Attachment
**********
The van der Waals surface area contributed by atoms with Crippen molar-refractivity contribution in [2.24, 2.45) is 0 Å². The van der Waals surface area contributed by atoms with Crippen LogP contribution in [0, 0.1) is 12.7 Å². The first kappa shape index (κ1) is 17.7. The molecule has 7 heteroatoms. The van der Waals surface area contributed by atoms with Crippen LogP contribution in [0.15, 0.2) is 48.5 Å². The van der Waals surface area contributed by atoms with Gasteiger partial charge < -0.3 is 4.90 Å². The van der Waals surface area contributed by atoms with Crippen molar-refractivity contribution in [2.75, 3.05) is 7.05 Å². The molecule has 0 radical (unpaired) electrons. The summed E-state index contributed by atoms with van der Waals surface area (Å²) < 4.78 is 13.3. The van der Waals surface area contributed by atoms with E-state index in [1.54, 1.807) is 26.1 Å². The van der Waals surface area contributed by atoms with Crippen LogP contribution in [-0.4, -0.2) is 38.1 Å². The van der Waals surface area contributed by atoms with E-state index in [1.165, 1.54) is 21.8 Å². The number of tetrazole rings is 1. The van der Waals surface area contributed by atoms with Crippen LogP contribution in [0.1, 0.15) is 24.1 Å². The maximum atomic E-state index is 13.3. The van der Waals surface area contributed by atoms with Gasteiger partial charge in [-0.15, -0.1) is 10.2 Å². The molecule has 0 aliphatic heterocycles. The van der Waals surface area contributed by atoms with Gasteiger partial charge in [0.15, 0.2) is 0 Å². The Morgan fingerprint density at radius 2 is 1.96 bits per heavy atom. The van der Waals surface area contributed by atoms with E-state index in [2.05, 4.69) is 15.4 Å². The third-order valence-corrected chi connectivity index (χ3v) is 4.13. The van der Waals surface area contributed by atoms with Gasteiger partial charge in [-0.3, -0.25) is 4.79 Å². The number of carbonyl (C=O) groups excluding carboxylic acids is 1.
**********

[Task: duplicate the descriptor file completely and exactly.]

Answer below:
The van der Waals surface area contributed by atoms with Crippen molar-refractivity contribution in [2.24, 2.45) is 0 Å². The van der Waals surface area contributed by atoms with Crippen LogP contribution in [0, 0.1) is 12.7 Å². The first kappa shape index (κ1) is 17.7. The molecule has 7 heteroatoms. The van der Waals surface area contributed by atoms with Crippen LogP contribution in [0.15, 0.2) is 48.5 Å². The van der Waals surface area contributed by atoms with Gasteiger partial charge < -0.3 is 4.90 Å². The van der Waals surface area contributed by atoms with Crippen molar-refractivity contribution in [2.75, 3.05) is 7.05 Å². The molecule has 0 radical (unpaired) electrons. The summed E-state index contributed by atoms with van der Waals surface area (Å²) < 4.78 is 13.3. The van der Waals surface area contributed by atoms with E-state index in [1.54, 1.807) is 26.1 Å². The van der Waals surface area contributed by atoms with Crippen LogP contribution in [-0.4, -0.2) is 38.1 Å². The van der Waals surface area contributed by atoms with E-state index in [1.165, 1.54) is 21.8 Å². The number of tetrazole rings is 1. The van der Waals surface area contributed by atoms with Crippen LogP contribution in [0.1, 0.15) is 24.1 Å². The maximum atomic E-state index is 13.3. The van der Waals surface area contributed by atoms with Gasteiger partial charge in [-0.15, -0.1) is 10.2 Å². The molecule has 0 aliphatic heterocycles. The van der Waals surface area contributed by atoms with Gasteiger partial charge in [0.15, 0.2) is 0 Å². The Morgan fingerprint density at radius 2 is 1.96 bits per heavy atom. The van der Waals surface area contributed by atoms with E-state index in [2.05, 4.69) is 15.4 Å². The third-order valence-corrected chi connectivity index (χ3v) is 4.13. The van der Waals surface area contributed by atoms with Gasteiger partial charge in [-0.3, -0.25) is 4.79 Å². The number of carbonyl (C=O) groups excluding carboxylic acids is 1.